Time For A Digital Detox
Are We Really More Connected?
Usage of the internet, social media and electronic communication devices are amongst the most common activities of todays world. We spend an enormous amount of time staring at personal devices, shuffling through social media and other applications, to connect and access information. The technology boom has made the world a smaller place. We are more connected, but more lonely and overloaded with unnecessary information. It has linked us to all the people around the world, but disconnected us from those with us and right next to us.
With rampant urbanization and migration, many are living an isolated existence with lack of a confidante and limited support network. Commuting has become increasingly difficult, therefore technology aided interaction is inevitable. Perhaps it offers a respite for many who are overworked, with little or no time for engagement, meaningful activity, relaxation or fitness programmes.
Virtual Vs Real
Social media is meant be a communication enhancer not a substitute for human interaction, which is what it seems to have become. Besides, we have surrendered our privacy and tranquillity to be a part of a larger illusionary world. Someone has rightly quoted, “social media creates an illusion of connectivity.”
It seems people are living more in the virtual rather than real world. We seek information from the internet via our devices much more than one-to-one interaction and discussion. Arguably, smartphones have turned into a menace. They are a constant source of distraction, especially when ‘notification is not switched oft. Occasional use is turning into, heavy compulsive checking. So maybe, smartphones are becoming smarter than their masters!
Information Chaos And Clutter
Although social media allows rapid dissemination of information, it is also now a potent source of misinformation and rumours. Many believe whatever they receive on social media, and compulsively forward or share without authenticating it. Consequently we see information, chaos and clutter.
We always reach out for the phone, the moment we wake up and it is also the last thing that we see before we sleep. Most are oblivious to their compulsive automated behaviour of checking updates on several social media apps, be it in a social setting or even in the middle of a conversation. Only some are aware how much it rules their lives and even fewer realise that it’s getting out of control. T.S Elliot has aptly quoted – “distracted from distraction by distraction.”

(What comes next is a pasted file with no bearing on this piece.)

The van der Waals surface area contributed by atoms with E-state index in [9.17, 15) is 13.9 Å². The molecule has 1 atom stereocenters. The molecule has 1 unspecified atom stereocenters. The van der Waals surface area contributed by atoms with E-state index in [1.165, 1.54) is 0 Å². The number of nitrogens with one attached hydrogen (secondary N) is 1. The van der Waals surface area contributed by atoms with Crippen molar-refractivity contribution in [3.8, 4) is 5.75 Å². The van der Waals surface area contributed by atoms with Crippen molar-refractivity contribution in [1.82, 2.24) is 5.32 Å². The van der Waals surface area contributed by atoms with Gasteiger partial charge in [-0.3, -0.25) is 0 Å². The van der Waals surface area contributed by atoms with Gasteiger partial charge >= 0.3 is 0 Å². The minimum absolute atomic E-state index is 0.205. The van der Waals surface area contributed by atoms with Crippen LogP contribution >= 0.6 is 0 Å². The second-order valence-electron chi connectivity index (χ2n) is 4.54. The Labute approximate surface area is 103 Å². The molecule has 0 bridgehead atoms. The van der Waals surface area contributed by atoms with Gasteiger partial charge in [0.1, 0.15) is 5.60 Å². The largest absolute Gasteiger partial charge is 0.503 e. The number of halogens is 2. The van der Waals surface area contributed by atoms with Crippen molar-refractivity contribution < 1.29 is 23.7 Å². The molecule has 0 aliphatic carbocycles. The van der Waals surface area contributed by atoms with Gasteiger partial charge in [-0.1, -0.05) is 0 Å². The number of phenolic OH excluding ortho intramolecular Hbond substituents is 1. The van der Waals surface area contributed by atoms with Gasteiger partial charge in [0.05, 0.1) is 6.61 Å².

The ‘Show And Tell’ Culture
So one pervasive question that haunts us all is, does technology aided interactions do more harm than good? A study revealed that an average of one person per five, felt depressed due to social media usage. The constant updates and the compulsion to keep up takes a toll. Equally the ‘show and tell’ culture is feeding the narcissistic desire. Knowing everything about everyone is stressful. Also, the other potential problems like cyber bullying, ‘Facebook depression,’ sexting.’ and exposure to inappropriate content is a consequence of this addiction. Our younger text/ message savvy generation are rapidly losing the ability to communicate, if not through their smartphones.
Social interaction is all about relating with the other. Our personality, sense of self and emotional resilience is consequence of healthy consistent attachment. For example, stable upbringing and relations enables development of coping resource and skills to form and maintain relationships. Whereas fragmented formative years and relations can make one fragile and isolative, thereby less able to deal with an inevitably stressful life. The ability to relate, is what makes us more human. And this must come from the real world one-to-one connection.
Dealing With This Growing Menace
- Families must educate and encourage kids about healthy use of social media and monitor them for potential problems and exposure to inappropriate content.
- Be a role model, especially for your kids, by reducing time spent on devices while they are around.
- Parent who excessively use devices are first to complain about their kids doing the same. Remember, ‘monkey see monkey do?’
- Reduce the number of social media apps and retrain from accessing them when in a social setting.
- Come out of groups on WhatsApp/ FB once the purpose of the group is served.
- Avoid mindless updating / forwarding /sharing and discourage others whenever possible.
- Choose real world interaction such as a meeting or calling someone over, above messaging/texting.
- Be progressive by having a digital free dinner creating an opportunity for quality time together. Perhaps consider ‘digital-free’ homes, where you have automation but not distracting technology in family spaces.
Sometime we just need to switch off! So consider unplugging, much in line with UK’s largest digital detox movement – National Unplugging Day (held on Sunday 26th June 2016). A gadget-free day meant for tun and celebration with loved ones and re-connecting in the real world as compared to the virtual space. A recommendation that we do this once a month if not every week.
Above all, reconnect with nature and choose real world activities as the benefits are all yours to reap. A social media update stated, “I used to have a lite, now I have Facebook.” The time is ripe to take charge, declutter and reclaim your lives.